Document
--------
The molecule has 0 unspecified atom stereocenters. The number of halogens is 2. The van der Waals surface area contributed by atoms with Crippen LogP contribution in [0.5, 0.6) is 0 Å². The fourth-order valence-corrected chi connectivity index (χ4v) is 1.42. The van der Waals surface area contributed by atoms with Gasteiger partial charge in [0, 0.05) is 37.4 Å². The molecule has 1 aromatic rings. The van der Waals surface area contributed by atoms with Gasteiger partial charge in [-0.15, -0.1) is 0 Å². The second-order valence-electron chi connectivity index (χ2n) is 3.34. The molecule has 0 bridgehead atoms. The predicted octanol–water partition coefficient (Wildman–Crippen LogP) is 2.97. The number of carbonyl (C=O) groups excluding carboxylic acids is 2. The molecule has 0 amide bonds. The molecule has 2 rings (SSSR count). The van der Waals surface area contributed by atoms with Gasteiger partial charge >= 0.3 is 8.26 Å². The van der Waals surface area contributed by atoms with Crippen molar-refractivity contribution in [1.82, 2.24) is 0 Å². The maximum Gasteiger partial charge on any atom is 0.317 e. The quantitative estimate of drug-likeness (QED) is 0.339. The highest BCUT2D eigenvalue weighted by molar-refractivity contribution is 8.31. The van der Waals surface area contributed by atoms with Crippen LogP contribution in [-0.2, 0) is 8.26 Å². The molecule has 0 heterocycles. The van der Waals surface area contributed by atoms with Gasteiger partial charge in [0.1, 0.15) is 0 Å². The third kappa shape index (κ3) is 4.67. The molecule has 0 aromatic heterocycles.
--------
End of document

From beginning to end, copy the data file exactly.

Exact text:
The molecule has 0 unspecified atom stereocenters. The number of halogens is 2. The van der Waals surface area contributed by atoms with Crippen LogP contribution in [0.5, 0.6) is 0 Å². The fourth-order valence-corrected chi connectivity index (χ4v) is 1.42. The van der Waals surface area contributed by atoms with Gasteiger partial charge in [0, 0.05) is 37.4 Å². The molecule has 1 aromatic rings. The van der Waals surface area contributed by atoms with Gasteiger partial charge in [-0.15, -0.1) is 0 Å². The second-order valence-electron chi connectivity index (χ2n) is 3.34. The molecule has 0 bridgehead atoms. The predicted octanol–water partition coefficient (Wildman–Crippen LogP) is 2.97. The number of carbonyl (C=O) groups excluding carboxylic acids is 2. The molecule has 0 amide bonds. The molecule has 2 rings (SSSR count). The van der Waals surface area contributed by atoms with Gasteiger partial charge >= 0.3 is 8.26 Å². The van der Waals surface area contributed by atoms with Crippen molar-refractivity contribution in [1.82, 2.24) is 0 Å². The maximum Gasteiger partial charge on any atom is 0.317 e. The quantitative estimate of drug-likeness (QED) is 0.339. The highest BCUT2D eigenvalue weighted by molar-refractivity contribution is 8.31. The van der Waals surface area contributed by atoms with Crippen LogP contribution in [-0.2, 0) is 8.26 Å². The molecule has 0 heterocycles. The van der Waals surface area contributed by atoms with Gasteiger partial charge in [0.1, 0.15) is 0 Å². The third kappa shape index (κ3) is 4.67. The molecule has 0 aromatic heterocycles.